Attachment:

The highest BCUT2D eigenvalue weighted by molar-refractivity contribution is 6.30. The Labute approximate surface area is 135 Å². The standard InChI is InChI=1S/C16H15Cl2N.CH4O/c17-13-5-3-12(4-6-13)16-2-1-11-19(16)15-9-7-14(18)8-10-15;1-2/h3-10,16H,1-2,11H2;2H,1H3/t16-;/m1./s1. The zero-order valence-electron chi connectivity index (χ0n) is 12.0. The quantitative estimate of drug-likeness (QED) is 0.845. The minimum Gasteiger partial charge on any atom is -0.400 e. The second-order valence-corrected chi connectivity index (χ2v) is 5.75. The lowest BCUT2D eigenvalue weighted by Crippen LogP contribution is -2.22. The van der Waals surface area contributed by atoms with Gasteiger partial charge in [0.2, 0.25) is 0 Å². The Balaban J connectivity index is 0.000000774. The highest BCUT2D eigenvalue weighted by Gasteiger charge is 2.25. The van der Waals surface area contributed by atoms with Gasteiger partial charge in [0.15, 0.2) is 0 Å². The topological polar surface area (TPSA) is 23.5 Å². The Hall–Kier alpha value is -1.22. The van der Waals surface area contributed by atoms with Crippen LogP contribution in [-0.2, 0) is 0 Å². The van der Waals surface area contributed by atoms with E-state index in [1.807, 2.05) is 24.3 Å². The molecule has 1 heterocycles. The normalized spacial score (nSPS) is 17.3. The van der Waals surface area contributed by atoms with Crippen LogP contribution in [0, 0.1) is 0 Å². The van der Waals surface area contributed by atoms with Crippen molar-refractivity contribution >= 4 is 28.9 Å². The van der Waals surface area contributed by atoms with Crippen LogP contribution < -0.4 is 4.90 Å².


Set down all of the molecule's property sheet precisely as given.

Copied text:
The highest BCUT2D eigenvalue weighted by molar-refractivity contribution is 6.30. The Labute approximate surface area is 135 Å². The standard InChI is InChI=1S/C16H15Cl2N.CH4O/c17-13-5-3-12(4-6-13)16-2-1-11-19(16)15-9-7-14(18)8-10-15;1-2/h3-10,16H,1-2,11H2;2H,1H3/t16-;/m1./s1. The zero-order valence-electron chi connectivity index (χ0n) is 12.0. The quantitative estimate of drug-likeness (QED) is 0.845. The minimum Gasteiger partial charge on any atom is -0.400 e. The second-order valence-corrected chi connectivity index (χ2v) is 5.75. The lowest BCUT2D eigenvalue weighted by Crippen LogP contribution is -2.22. The van der Waals surface area contributed by atoms with Gasteiger partial charge in [0.2, 0.25) is 0 Å². The Balaban J connectivity index is 0.000000774. The highest BCUT2D eigenvalue weighted by Gasteiger charge is 2.25. The van der Waals surface area contributed by atoms with Gasteiger partial charge in [0.15, 0.2) is 0 Å². The topological polar surface area (TPSA) is 23.5 Å². The Hall–Kier alpha value is -1.22. The van der Waals surface area contributed by atoms with Crippen LogP contribution in [-0.2, 0) is 0 Å². The van der Waals surface area contributed by atoms with E-state index in [1.807, 2.05) is 24.3 Å². The molecule has 1 heterocycles. The normalized spacial score (nSPS) is 17.3. The van der Waals surface area contributed by atoms with Crippen LogP contribution in [0, 0.1) is 0 Å². The van der Waals surface area contributed by atoms with Crippen molar-refractivity contribution >= 4 is 28.9 Å². The van der Waals surface area contributed by atoms with Crippen LogP contribution < -0.4 is 4.90 Å².